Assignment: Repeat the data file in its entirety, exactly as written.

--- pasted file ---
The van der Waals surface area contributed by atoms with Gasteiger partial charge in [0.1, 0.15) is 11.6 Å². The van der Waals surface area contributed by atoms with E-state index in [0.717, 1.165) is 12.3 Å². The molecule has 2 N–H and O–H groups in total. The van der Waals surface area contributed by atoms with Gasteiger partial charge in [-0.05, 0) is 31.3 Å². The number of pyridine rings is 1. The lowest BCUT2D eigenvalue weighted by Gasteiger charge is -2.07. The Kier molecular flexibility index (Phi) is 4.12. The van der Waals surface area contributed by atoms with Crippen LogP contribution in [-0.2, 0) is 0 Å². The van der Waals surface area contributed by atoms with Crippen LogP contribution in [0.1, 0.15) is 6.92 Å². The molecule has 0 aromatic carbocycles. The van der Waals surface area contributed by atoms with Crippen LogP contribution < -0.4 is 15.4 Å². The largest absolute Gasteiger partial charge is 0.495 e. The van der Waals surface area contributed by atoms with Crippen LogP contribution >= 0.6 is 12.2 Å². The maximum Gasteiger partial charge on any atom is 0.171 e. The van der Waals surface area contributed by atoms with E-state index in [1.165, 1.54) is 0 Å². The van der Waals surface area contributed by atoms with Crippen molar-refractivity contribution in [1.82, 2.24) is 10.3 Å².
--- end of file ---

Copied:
The van der Waals surface area contributed by atoms with Gasteiger partial charge in [0.1, 0.15) is 11.6 Å². The van der Waals surface area contributed by atoms with E-state index in [0.717, 1.165) is 12.3 Å². The molecule has 2 N–H and O–H groups in total. The van der Waals surface area contributed by atoms with Gasteiger partial charge in [-0.05, 0) is 31.3 Å². The number of pyridine rings is 1. The lowest BCUT2D eigenvalue weighted by Gasteiger charge is -2.07. The Kier molecular flexibility index (Phi) is 4.12. The van der Waals surface area contributed by atoms with Crippen LogP contribution in [-0.2, 0) is 0 Å². The van der Waals surface area contributed by atoms with Crippen LogP contribution in [0.1, 0.15) is 6.92 Å². The molecule has 0 aromatic carbocycles. The van der Waals surface area contributed by atoms with Crippen LogP contribution < -0.4 is 15.4 Å². The largest absolute Gasteiger partial charge is 0.495 e. The van der Waals surface area contributed by atoms with Crippen LogP contribution >= 0.6 is 12.2 Å². The maximum Gasteiger partial charge on any atom is 0.171 e. The van der Waals surface area contributed by atoms with E-state index in [1.165, 1.54) is 0 Å². The van der Waals surface area contributed by atoms with Crippen molar-refractivity contribution in [1.82, 2.24) is 10.3 Å².